B. R. Haydon : Table Talk. Confidence is a plant of slow growth in an aged bosom.

William Pitt (Earl of Chathanı): Speech,

Jan. 14, 1766. I would have some confidence with you that decerns you nearly. 834

Shakespeare: Much Ado about Nothing.

Act iii. Sc. 5. Confidence is a thing not to be produced by compulsion. Men cannot be forced into trust. 835 Daniel Webster : Speech, United States Senate,

Session of 1833-34. The Removal of the

Deposits. CONGENIALITY.

Like talks best with like, laughs best with like, works best with like, and enjoys best with like; and it cannot help it. 836

Timothy Titcomb (J. G. Holland): Gold-Foil.

XVIII. Social Classification.

837

CONSCIENCE - see Righteousness, Virtue.

A good conscience is to the soul what health is to the body, it preserves a constant ease and serenity within us, and more than countervails all the calamities and afflictions which can possibly befall us. I know nothing so hard for a generous mind to get over as calumny and reproach, and cannot find any method of quieting the soul under them, besides this single one, of our being conscious to ourselves that we do not deserve them.

Addison : The Guardian. No. 135. It is not history which teaches conscience to be honest; it is the conscience which educates history. 838 Amiel : Journal, Nov. 18, 1851. (Mrs. Humphrey

Ward, Translator.) There is one court whose “ findings” are incontrovertible, and whose sessions are held in the chambers of our own breast. 839

Hosea Ballou : MSS. Sermons. If you sell your conscience to Interest, you traffic with a fiend. 840 Henry Ward Beecher: Proverbs from Plymouth

Pulpit. Business. To make conscience tolerable, love should be thrown around it. Conscience is the frame of character, and love is the covering for it. 841 Henry Ward Beecher: Proverbs from Plymouth

Pulpit. The power of conscience is very great, О judges, and is of great weight on both sides; so that they fear nothing who have done no wrong, and they, on the other hand, who have done wrong think that punishment is always hanging over them. 842 Cicero : Orations. For T. A. Milo. Sec. 33.

(Yonge, Translator.) • Conscience emphasizes the word ought. 843 Joseph Cook : Boston Monday Lectures. Conscience.

Matthew Arnold's Views on Conscience. Conscience is that which perceives and feels rightness and obligatoriness in choices. 844 Joseph Cook : Boston Monday Lectures. Conscience.

Unexplored Remainders in Conscience. Conscience is your magnetic needle; reason is your chart. 845 Joseph Cook : Boston Monday Lectures. Conscience.

Is Conscience Infallible ? Conscience requires every man to mean well, and to do his best. It requires us not only to follow all the light we have but all we can obtain, and to do so gladly. 846 Joseph Cook : Boston Monday Lectures. Conscience.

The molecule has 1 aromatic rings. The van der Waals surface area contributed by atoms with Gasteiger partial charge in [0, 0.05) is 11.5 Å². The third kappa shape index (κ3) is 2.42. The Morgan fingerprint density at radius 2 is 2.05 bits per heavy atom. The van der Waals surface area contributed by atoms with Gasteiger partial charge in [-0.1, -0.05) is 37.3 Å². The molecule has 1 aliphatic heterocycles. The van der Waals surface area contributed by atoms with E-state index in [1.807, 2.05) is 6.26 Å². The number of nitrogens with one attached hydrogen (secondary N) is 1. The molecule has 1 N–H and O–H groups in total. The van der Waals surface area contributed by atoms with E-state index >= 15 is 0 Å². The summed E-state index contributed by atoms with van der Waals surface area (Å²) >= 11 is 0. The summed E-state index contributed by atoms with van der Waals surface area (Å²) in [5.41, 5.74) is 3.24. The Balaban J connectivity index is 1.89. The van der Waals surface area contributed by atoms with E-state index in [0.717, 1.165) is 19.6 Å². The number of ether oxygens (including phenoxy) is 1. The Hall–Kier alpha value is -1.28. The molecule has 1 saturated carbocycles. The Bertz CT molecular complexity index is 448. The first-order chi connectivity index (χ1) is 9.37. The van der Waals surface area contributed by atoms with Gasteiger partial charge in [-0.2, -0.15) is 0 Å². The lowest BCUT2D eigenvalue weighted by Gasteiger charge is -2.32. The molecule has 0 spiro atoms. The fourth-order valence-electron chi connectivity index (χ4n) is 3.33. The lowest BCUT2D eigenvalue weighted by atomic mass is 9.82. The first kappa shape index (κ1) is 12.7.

Is Conscience Infallible?

God is in the word ought, and therefore it outweighs al? but God. 847 Joseph Cook: Boston Monday Lectures. Conscience.

Unexplored Remainders in Conscience. Our secret thoughts are rarely heard except in secret. No man knows what conscience is until he understands what solitude can teach him concerning it. 848 Joseph Cook : Boston Monday Lectures. Conscience.

Is Conscience Infallible ? There is a spectacle grander than the ocean, and that is the conscience. There is a spectacle grander than the sky, and it is the interior of the soul. To write the poem of the human conscience, were the subject only one man, and he the lowest of men, would be reducing all epic poems into one supreme and final epos. ... It is no more possible to prevent thought from reverting to an ideal than the sea from returning to the shore. With the sailor this is called the tide; with the culprit it is called remorse. God heaves the soul like the ocean. 849 Joseph Cook : Boston Monday Lectures. Conscience.

The Laughter of the Soul ut Itself. The unknown is an ocean. What is conscience? The compass of the unknown. 850 Joseph Cook : Boston Monday Lectures. Conscience.

The Laughter of the Soul at Itself. We know through conscience that we must answer for what we are, and for what we do, to a power outside of us. 851 Joseph Cook : Boston Monday Lectures. Conscience.

Matthew Arnold's Views on Conscience. No man can escape this vitiating effect of an offence against his own sentiment of right. 852

George Eliot : Adam Bede. Ch. 29. Let no pleasure tempt thee, no profit allure thee, no anıbition corrupt thee, no example sway thee, no persuasion move thee to do anything which thou knowest to be evil; so shalt thou always live jollily, for a good conscience is a continual Christmas.

853 Benjamin Franklin : Poor Richard's Almanac.

Conscience is a coward, and those faults it has not strength enough to prevent, it seldom has justice enough to accuse.

854 Oliver Goldsmith : The Vicar of Wakefield. Ch. 13. Conscience, the voice of God within us. 855

J. C. and A. W. Hare: Guesses at Truth. A good conscience expects to be treated with perfect con. fidence. 856

Victor Hugo: The Toilers of the Sea.

Pt. i. Bk. iii. Ch. 9.